Silencer vs Suppressor: What Do You Call a Can?

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When it comes to silencer vs suppressor, it’s not a question of which is which because they’re the same thing. It’s a question of what do you call it. Some people say “silencer” and some say “suppressor,” and to some listeners, there’s definitely a difference.

It’s only in the last two decades, though, that folks have bothered to use either word much, because for the vast majority of the device’s history, it’s been unavailable to the general public. But that’s all changed. Since the turn of the last century, the single firearm accessory that’s seen the greatest boost in popularity is the silencer/suppressor—driven in no small part by the introduction of the 300 Blackout cartridge in 2010. But why is it called two different things, and which one is right? Here are the answers, plus everything else you need to know about silencer vs suppressor.

Silencer vs Suppressor: Which Word Is Right?

If you’re worried about calling a silencer/suppressor by the wrong name, don’t. Neither word is wrong, and you can make a good argument that either is right. If you’re more inclined to call something by the word that best describes what it actually does, then “suppressor” is your word. If you’re swayed by history and precedent, then you may want to go with “silencer.” But that explanation requires a short history lesson.

The History of Silencers, Suppressors, and Mufflers

Hiram Percy Maxim's patent for a
Hiram Percy Maxim’s 1910 pantent for his “silent firearm.”

In 1884 American inventor Hiram S. Maxim invented the first automatic machine gun. In 1902, his son Hiram P. Maxim invented the first silencing device for firearms. Patent number US958935A was issued for Maxim’s invention—the “silent firearm”—in 1910, and Maxim trademarked it as “Maxim Silencer.” Today, Maxim is mostly forgotten, but “silencer” stuck, and his device and similar devices have been referred to as silencers ever since. Interestingly, on the same date Maxim’s patent was published, so too was patent US959400A, which was issued to James Henry Stinson for a gun muffler. “Gun muffler” was apparently not a cool enough name, however, to hang around. Speaking of mufflers, Maxim also designed what we know today as the muffler for internal combustion engines. Ironically, in some other countries, a car muffler is called a silencer.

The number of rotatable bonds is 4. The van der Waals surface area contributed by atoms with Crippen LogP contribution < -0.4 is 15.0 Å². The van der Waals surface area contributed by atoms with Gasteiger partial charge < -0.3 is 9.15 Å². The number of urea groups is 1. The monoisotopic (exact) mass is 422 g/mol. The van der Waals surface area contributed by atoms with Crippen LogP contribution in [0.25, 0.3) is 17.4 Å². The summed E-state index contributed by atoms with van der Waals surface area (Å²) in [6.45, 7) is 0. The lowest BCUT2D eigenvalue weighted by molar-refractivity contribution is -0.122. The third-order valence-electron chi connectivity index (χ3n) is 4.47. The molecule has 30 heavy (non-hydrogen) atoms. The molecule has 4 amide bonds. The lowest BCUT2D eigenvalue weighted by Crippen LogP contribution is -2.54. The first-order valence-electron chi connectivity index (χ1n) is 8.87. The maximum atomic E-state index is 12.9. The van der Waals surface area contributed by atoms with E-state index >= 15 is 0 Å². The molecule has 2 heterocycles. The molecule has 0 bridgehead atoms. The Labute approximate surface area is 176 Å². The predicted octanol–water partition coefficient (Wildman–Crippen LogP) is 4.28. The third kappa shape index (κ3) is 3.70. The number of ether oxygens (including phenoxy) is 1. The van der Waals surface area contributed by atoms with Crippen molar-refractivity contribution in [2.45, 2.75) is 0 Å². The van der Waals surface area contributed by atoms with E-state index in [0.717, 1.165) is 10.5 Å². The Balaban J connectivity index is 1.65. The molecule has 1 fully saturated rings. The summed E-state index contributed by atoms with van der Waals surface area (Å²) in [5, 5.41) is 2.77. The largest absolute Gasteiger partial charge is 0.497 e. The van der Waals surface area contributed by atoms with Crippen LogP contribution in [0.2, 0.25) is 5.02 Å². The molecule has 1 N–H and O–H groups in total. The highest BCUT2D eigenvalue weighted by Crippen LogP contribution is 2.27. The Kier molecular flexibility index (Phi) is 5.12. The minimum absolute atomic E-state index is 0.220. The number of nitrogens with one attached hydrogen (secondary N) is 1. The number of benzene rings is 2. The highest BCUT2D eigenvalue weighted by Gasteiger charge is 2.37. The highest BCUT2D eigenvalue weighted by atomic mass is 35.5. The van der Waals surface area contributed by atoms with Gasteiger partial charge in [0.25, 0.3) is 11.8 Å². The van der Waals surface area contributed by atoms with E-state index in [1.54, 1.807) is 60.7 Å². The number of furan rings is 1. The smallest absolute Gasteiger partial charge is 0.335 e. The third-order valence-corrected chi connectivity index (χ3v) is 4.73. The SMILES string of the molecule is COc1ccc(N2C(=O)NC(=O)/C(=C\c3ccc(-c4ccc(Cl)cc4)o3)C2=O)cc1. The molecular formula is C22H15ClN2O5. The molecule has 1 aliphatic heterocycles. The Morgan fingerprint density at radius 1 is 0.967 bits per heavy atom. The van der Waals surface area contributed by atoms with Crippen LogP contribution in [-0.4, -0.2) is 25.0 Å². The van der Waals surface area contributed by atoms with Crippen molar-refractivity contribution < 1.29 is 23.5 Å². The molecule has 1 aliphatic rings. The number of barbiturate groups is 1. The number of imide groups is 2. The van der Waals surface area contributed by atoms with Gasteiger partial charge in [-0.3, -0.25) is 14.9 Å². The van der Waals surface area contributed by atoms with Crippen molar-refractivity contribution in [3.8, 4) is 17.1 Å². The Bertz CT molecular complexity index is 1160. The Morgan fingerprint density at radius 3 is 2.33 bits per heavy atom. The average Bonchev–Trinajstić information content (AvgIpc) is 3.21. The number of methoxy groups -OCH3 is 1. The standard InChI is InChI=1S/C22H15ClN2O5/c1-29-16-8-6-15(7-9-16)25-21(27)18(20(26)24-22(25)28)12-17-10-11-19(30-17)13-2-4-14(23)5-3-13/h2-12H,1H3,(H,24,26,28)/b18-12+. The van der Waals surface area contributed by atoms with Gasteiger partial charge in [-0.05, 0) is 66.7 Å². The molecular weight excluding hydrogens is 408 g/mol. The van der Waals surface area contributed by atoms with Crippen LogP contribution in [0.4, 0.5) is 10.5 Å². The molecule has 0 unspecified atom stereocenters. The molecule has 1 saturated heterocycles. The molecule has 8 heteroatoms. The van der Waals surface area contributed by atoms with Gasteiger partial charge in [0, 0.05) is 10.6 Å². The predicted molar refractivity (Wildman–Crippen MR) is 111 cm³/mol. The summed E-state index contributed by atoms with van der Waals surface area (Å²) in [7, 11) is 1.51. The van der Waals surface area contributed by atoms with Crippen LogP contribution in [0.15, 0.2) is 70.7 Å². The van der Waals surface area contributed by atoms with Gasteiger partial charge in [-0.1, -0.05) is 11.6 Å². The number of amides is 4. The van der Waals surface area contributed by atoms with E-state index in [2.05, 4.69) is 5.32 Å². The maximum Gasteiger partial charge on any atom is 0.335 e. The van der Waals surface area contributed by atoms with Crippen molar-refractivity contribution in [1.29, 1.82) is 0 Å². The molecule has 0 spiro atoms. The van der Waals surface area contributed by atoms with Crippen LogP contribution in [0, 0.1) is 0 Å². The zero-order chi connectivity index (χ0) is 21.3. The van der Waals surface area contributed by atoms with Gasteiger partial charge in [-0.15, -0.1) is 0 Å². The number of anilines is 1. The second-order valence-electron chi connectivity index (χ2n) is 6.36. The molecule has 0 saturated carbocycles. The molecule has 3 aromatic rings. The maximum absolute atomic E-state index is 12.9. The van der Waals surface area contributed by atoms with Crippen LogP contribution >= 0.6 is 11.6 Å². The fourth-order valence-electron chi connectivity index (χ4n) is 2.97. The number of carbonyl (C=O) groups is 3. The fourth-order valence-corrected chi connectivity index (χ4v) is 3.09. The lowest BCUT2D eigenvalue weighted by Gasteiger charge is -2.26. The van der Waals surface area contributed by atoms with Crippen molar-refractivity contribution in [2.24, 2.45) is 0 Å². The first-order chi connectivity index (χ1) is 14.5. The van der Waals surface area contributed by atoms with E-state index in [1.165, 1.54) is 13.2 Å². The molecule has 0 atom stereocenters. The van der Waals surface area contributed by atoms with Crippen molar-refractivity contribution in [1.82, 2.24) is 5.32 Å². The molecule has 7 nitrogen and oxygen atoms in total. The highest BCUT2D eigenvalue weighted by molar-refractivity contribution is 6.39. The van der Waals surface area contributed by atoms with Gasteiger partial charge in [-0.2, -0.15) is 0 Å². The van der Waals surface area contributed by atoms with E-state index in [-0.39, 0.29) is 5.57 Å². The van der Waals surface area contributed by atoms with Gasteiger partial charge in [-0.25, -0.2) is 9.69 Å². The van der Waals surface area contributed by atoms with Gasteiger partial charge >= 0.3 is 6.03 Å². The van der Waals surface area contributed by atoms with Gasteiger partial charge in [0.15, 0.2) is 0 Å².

The Case for “Silencer”

So, you could argue that the legal name of a device that you screw on to the end of a gun barrel that reduces the acoustic intensity of the gun shot, is “silencer.” That’s what it was first called, what the patent office first called it (more or less), and because that it’s the word most commonly used to describe these devices in federal and state regulations and by the ATF.

The Case for “Suppressor”

The term “suppressor” or “suppression” does not appear in U.S. patents until 1911, but technically speaking, “suppressor” is a more accurate term than “silencer,” because the device in question does not silence the report of a firearm, it suppresses it. The best modern silencers/suppressors only reduce the decibel level of a gun shot by about 20 to 40 decibels. In most cases they drop the acoustic intensity below 140 decibels, which is considered hearing safe. Some people believe that if everyone called “silencers,” “suppressors,” it might ultimately assist with the device’s deregulation, because the notion that a silencer silences a firearm would disappear.

In the end, when it comes to “silencer” vs “suppressor,’ you’re correct to use either term, and as evidence, consider that the largest silencer dealer in America sells silencers they call “suppressors,” and the company is named “Silencer Central.”

Regulations on Owning a Silencer/Suppressor

a hunter in mountainous terrain shooting a rifle equipped with a silencer or suppressor
Silencers protect your hearing without earplugs on a hunt, when you want full use of all your senses. Silencer Central

Silencers go by other names too. Because they sort of look like a beer can, many folks simply call them “cans.” Out of unknowing respect to James Stinson, some folks call them “gun mufflers,” which, given the performance of an automobile muffler, might be the best name for a firearm silencer anyway.

Regardless of what you want to call them, silencers are legal to own in 42 states, but they’re a NFA (National Firearms Act) item. This means you must be 18 to 21 years old—depending on the circumstance—to purchase a silencer, you must be a U.S. resident who can legally own a firearm, you must pass a background check, and you must also pay a $200 tax to the federal government. For more information on owning a suppressor, click here.

What’s more important than what you call them, however, are the benefits these devices offer. They make gunfire hearing safe. They reduce recoil and generally contribute to better accuracy. They reduce noise pollution at gun ranges or anywhere you shoot. And because they preclude the necessity for hearing protection and allow full use of your hearing, before and after the shot, they’re an excellent tool for hunters. The gun accessory once only considered suitable for secret agents has now gone mainstream. So, whatever you call them, the real question is, when are you going to stop making so much damned noise when you shoot?


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